18. Interprofessional education for whom? --challenges and lessons learned from its implementation in developed countries and their application to developing countries: a systematic review.

    Science.gov (United States)

    Sunguya, Bruno F; Hinthong, Woranich; Jimba, Masamine; Yasuoka, Junko

    2014-01-01

    Evidence is available on the potential efficacy of interprofessional education (IPE) to foster interprofessional cooperation, improve professional satisfaction, and improve patient care. While the intention of the World Health Organization (WHO) is to implement IPE in all countries, evidence comes from developed countries about its efficiency, challenges, and barriers to planning and implementing IPE. We therefore conducted this review to examine challenges of implementing IPE to suggest possible pathways to overcome the anticipated challenges in developing countries. We searched for literatures on IPE in PubMed/MEDLINE, CINAHL, PsycINFO, and ERIC databases. We examined challenges or barriers and initiatives to overcome them so as to suggest methods to solve the anticipated challenges in developing countries. We could not conduct a meta-analysis because of the qualitative nature of the research question and the data; instead we conducted a meta-narrative of evidence. A total of 40 out of 2,146 articles were eligible for analyses in the current review. Only two articles were available from developing countries. Despite the known benefits of IPE, a total of ten challenges or barriers were common based on the retrieved evidence. They included curriculum, leadership, resources, stereotypes and attitudes, variety of students, IPE concept, teaching, enthusiasm, professional jargons, and accreditation. Out of ten, three had already been reported in developing countries: IPE curriculum, resource limitations, and stereotypes. This study found ten important challenges on implementing IPE. They are curriculum, leadership, resources, stereotypes, students' diversity, IPE concept, teaching, enthusiasm, professional jargons, and accreditation. Although only three of them are already experienced in developing countries, the remaining seven are potentially important for developing countries, too. By knowing these challenges and barriers in advance, those who implement IPE programs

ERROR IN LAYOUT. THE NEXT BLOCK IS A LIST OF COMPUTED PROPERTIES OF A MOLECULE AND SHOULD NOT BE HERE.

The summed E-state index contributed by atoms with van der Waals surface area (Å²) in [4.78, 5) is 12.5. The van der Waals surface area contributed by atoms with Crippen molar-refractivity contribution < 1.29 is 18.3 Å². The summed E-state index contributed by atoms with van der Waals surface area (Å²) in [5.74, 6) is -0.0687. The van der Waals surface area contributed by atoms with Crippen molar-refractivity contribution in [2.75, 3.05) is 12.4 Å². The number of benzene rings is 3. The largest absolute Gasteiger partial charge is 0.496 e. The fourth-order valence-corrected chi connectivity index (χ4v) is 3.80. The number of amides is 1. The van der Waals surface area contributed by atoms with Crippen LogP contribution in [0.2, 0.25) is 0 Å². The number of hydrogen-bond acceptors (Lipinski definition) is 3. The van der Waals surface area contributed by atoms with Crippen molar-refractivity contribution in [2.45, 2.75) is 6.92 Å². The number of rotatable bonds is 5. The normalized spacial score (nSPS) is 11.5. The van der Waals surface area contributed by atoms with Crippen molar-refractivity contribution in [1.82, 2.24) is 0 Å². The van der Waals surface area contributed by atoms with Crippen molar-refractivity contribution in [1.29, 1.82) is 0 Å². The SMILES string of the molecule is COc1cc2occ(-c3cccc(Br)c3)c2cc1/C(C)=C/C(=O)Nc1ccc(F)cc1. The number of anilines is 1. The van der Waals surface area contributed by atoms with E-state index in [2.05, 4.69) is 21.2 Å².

19. EFFECTS OF HIGHER EDUCATION ON GLOBAL COMPETITIVENESS: REVIEWS IN RELATION WITH EUROPEAN COUNTRIES AND THE MIDDLE EAST COUNTRIES

    Directory of Open Access Journals (Sweden)

    HILAL YILDIRIR KESER

    2015-03-01